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Bear market rally back on?

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By Jeffrey Halley      

Last Friday’s Wall Street price action was enough to spark risk sentiment rallies on forex markets, led by the usual suspects, the Euro and the Australian Dollar, although not much love permeated into the Asian currency space.

Oil held steady, but gold found no solace and remains near $1700. We also saw a modest rally in commodity prices.

Bitcoin wound its way back to $21,000.00 Monday morning in the crypto space, although it has been grinding higher all last week. Even US yields fell slightly on Friday after that US data; go figure?

With a relatively thin US data calendar this week, the FOMO gnomes of Wall Street may enjoy a week in the sun.

I suspect that Europe and its travails will be front and centre this week, with a smattering of China covid zero and property market nerves thrown in for good measure.

The European Central Bank meets on Thursday to decide whether to hike its policy rates for the first time in 11 years, by a mighty 0.25%… That would take the Refinancing Rate to an inflation-fighting 0.25%, and the Deposit Rate to -0.25%, which I am sure will leave the Eurozone CPI quaking in its boots.

We should also get some insight into its antifragmentation tool, intended to keep Eurozone sovereign spreads “on message,” but is really their there to support Italy’s debt, because they clearly can’t do it themselves if one glanced at the weekend news.

Europe is a classic example of the perils of easy monetary policy and QE; it’s easy to take it out of the box, but as you get the financial system addicted to a zero per cent cost of capital, it’s hard to put it back. Europe isn’t alone here of course, and at least they can say “look at Japan.” High fives mes amis.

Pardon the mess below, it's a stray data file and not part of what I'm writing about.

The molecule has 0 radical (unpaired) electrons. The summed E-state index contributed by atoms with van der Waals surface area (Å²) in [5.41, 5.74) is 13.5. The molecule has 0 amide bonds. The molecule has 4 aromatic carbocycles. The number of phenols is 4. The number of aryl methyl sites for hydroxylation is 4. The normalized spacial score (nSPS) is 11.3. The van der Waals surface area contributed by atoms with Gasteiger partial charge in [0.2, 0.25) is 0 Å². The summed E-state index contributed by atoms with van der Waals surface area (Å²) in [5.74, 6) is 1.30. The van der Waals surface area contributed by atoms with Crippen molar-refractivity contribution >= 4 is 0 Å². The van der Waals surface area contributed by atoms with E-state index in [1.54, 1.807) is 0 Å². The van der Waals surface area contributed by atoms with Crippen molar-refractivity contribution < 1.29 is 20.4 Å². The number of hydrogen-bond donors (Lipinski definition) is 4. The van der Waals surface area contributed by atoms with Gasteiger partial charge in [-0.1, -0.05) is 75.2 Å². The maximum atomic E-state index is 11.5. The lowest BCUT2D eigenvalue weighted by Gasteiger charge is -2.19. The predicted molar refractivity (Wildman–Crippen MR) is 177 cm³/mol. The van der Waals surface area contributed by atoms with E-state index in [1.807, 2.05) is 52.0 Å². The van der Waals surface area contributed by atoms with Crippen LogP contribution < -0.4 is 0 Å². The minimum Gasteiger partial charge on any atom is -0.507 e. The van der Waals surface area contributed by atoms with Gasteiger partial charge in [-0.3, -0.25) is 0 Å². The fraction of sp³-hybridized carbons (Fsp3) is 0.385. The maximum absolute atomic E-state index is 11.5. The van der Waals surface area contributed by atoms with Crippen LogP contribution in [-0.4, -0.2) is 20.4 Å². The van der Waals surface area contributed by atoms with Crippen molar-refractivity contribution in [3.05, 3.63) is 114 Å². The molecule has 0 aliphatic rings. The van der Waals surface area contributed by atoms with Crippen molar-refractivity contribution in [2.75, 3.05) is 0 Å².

The reason we can discount a 0.50% hike from the ECB when that is the minimum clearly needed, is something far more important for Europe. Thursday, July 21, is gas-mageddon day for the Nord Stream 1 pipeline from Russia to Germany. Scheduled annual maintenance is due to finish that day, and the gas is supposed to start flowing again. I’ll give it another day because it’s Russia. But if flows don’t resume on Friday, that bear market rally by the Euro and European equities could well evaporate like the pipeline flows.

About energy, it is pleasing to see that sense is prevailing somewhere, and that Japan is restarting several mothballed nuclear power stations in preparation for winter. Nations everywhere should be looking at this solution right now. Especially as North America looks as far away as ever from getting its act together on gas and oil, pipelines to move it, and refineries to make it into energy and fertiliser etc for the world.

Japan’s moves are likely to bear more fruit than US President Biden’s visit to Saudi Arabia for a fist pump with MBS this weekend. Joe Biden emerged confident that Saudi Arabia and the UAE would pump more oil; Saudi Arabia emerged and said that’s up to OPEC+.

Oil prices are sharply unchanged Monday in Asia, which tells you who the market believes.

China officials from the PBOC promised more support for the economy over the weekend. And it appears that behind the scenes, the wheels are turning to engineer a funding vehicle for beleaguered property developers to continue and complete the construction of residential projects.

The alleged Chinese mortgage payment strike by homebuyers seems to have been the catalyst to spur faster action.